The flag of Israel contains a white background on which are two stripes of dark sky-blue, each 25 cm. broad, over the whole length of the flag, at a distance of 15 cm. from the top and from the bottom of the flag. In the middle of the white background, between the two blue stripes and at an equal distance from each stripe is a Star of David, composed of six dark sky-blue stripes which form two equilateral triangles, the bases of which are parallel to the two horizontal stripes. The blue color is described as “dark sky-blue”, and varies from flag to flag, ranging from a hue of pure blue, sometimes shaded almost as dark as navy blue, to hues about 75% toward pure cyan and shades as light as very light blue.
The blue stripes are intended to symbolize the stripes on a tallit, the traditional Jewish prayer shawl. The portrayal of a Star of David on the flag of the State of Israel is a widely acknowledged symbol of the Jewish people and of Judaism. The blue of the tallit represents the heavens, and the white symbolizes purity brought about by the necessary sacrifices.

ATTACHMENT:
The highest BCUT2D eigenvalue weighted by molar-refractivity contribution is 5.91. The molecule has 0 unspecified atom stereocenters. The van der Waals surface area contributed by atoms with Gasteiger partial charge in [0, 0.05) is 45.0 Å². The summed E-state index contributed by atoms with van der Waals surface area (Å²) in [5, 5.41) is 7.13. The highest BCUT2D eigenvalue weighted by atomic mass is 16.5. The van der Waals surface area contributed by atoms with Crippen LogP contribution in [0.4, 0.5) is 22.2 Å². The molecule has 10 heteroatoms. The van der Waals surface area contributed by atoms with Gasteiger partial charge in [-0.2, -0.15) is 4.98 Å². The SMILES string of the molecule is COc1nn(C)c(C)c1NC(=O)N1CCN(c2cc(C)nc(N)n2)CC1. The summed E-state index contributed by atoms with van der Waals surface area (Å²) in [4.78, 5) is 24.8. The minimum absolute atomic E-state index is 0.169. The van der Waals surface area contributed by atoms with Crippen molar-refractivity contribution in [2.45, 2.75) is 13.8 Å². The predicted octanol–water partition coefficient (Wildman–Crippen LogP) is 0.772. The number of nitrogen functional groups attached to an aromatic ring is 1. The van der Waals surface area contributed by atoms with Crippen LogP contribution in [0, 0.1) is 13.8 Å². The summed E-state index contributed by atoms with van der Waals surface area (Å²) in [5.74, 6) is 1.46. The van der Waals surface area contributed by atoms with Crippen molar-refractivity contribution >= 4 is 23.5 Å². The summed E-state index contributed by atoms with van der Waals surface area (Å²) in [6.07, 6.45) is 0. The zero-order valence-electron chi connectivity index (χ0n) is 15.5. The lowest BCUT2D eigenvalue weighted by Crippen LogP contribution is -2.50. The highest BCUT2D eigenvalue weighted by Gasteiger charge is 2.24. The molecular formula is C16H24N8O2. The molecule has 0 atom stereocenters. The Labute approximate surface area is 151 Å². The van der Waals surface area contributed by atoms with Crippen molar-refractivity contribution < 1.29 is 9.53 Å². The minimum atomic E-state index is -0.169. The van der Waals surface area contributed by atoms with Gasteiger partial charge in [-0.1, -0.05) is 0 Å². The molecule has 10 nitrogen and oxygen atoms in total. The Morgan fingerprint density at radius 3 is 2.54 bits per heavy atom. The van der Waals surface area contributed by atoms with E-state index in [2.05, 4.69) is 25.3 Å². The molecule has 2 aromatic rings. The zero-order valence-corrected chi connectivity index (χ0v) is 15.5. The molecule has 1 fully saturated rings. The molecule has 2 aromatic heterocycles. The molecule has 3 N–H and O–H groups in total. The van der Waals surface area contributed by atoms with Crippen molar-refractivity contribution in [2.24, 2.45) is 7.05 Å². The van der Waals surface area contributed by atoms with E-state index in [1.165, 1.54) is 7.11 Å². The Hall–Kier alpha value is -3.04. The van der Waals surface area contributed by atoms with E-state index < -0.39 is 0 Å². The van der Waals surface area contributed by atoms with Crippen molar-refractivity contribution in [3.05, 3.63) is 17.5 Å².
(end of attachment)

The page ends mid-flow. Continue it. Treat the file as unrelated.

The flag of Israel was first designed for the Zionist Movement in 1891 and officially adopted by the Provisional Council of State on October 28, 1948, five months after the establishment of the independent state of Israel. Israel has land borders with Lebanon to the north, Syria to the northeast, Jordan on the east, and Egypt to the southwest.
In 2007, a flag of Israel measuring 2,170 ft. x 330 ft. and weighing 5.2 tons was displayed near Masada, an ancient fortress associated with Jewish history. At that time, the flag became the world’s largest flag, breaking all previous records.